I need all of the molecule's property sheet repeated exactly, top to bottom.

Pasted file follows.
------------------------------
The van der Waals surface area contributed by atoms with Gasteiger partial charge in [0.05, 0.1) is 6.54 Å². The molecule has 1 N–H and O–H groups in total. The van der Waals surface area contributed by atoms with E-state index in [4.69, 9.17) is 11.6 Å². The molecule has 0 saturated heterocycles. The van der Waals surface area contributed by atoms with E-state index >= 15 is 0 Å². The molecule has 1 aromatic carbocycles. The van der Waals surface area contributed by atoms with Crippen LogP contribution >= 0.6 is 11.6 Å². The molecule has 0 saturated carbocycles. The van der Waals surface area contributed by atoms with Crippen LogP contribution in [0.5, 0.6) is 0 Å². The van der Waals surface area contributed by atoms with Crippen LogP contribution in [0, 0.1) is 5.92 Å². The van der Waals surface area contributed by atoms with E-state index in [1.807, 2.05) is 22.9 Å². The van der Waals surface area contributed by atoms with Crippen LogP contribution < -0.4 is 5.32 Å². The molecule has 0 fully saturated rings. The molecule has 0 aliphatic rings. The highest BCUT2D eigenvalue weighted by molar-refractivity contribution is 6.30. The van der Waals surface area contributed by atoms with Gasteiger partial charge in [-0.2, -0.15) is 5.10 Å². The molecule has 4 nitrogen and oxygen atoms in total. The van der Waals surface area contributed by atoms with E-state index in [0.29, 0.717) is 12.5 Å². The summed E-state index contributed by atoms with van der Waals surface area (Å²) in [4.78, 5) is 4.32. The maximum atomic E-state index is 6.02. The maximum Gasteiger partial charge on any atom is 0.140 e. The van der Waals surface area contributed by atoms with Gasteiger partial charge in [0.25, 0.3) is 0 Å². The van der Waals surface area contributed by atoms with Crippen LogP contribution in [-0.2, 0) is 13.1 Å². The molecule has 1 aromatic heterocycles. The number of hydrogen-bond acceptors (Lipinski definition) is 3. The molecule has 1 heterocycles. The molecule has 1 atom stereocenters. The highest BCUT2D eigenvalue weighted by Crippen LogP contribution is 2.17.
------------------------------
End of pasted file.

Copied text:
The van der Waals surface area contributed by atoms with Gasteiger partial charge in [0.05, 0.1) is 6.54 Å². The molecule has 1 N–H and O–H groups in total. The van der Waals surface area contributed by atoms with E-state index in [4.69, 9.17) is 11.6 Å². The molecule has 0 saturated heterocycles. The van der Waals surface area contributed by atoms with E-state index >= 15 is 0 Å². The molecule has 1 aromatic carbocycles. The van der Waals surface area contributed by atoms with Crippen LogP contribution >= 0.6 is 11.6 Å². The molecule has 0 saturated carbocycles. The van der Waals surface area contributed by atoms with Crippen LogP contribution in [0.5, 0.6) is 0 Å². The van der Waals surface area contributed by atoms with Crippen LogP contribution in [0, 0.1) is 5.92 Å². The van der Waals surface area contributed by atoms with E-state index in [1.807, 2.05) is 22.9 Å². The van der Waals surface area contributed by atoms with Crippen LogP contribution < -0.4 is 5.32 Å². The molecule has 0 fully saturated rings. The molecule has 0 aliphatic rings. The highest BCUT2D eigenvalue weighted by molar-refractivity contribution is 6.30. The van der Waals surface area contributed by atoms with Gasteiger partial charge in [-0.2, -0.15) is 5.10 Å². The molecule has 4 nitrogen and oxygen atoms in total. The van der Waals surface area contributed by atoms with E-state index in [0.29, 0.717) is 12.5 Å². The summed E-state index contributed by atoms with van der Waals surface area (Å²) in [4.78, 5) is 4.32. The maximum atomic E-state index is 6.02. The maximum Gasteiger partial charge on any atom is 0.140 e. The van der Waals surface area contributed by atoms with Gasteiger partial charge in [0.25, 0.3) is 0 Å². The van der Waals surface area contributed by atoms with Crippen LogP contribution in [-0.2, 0) is 13.1 Å². The molecule has 1 aromatic heterocycles. The number of hydrogen-bond acceptors (Lipinski definition) is 3. The molecule has 1 heterocycles. The molecule has 1 atom stereocenters. The highest BCUT2D eigenvalue weighted by Crippen LogP contribution is 2.17.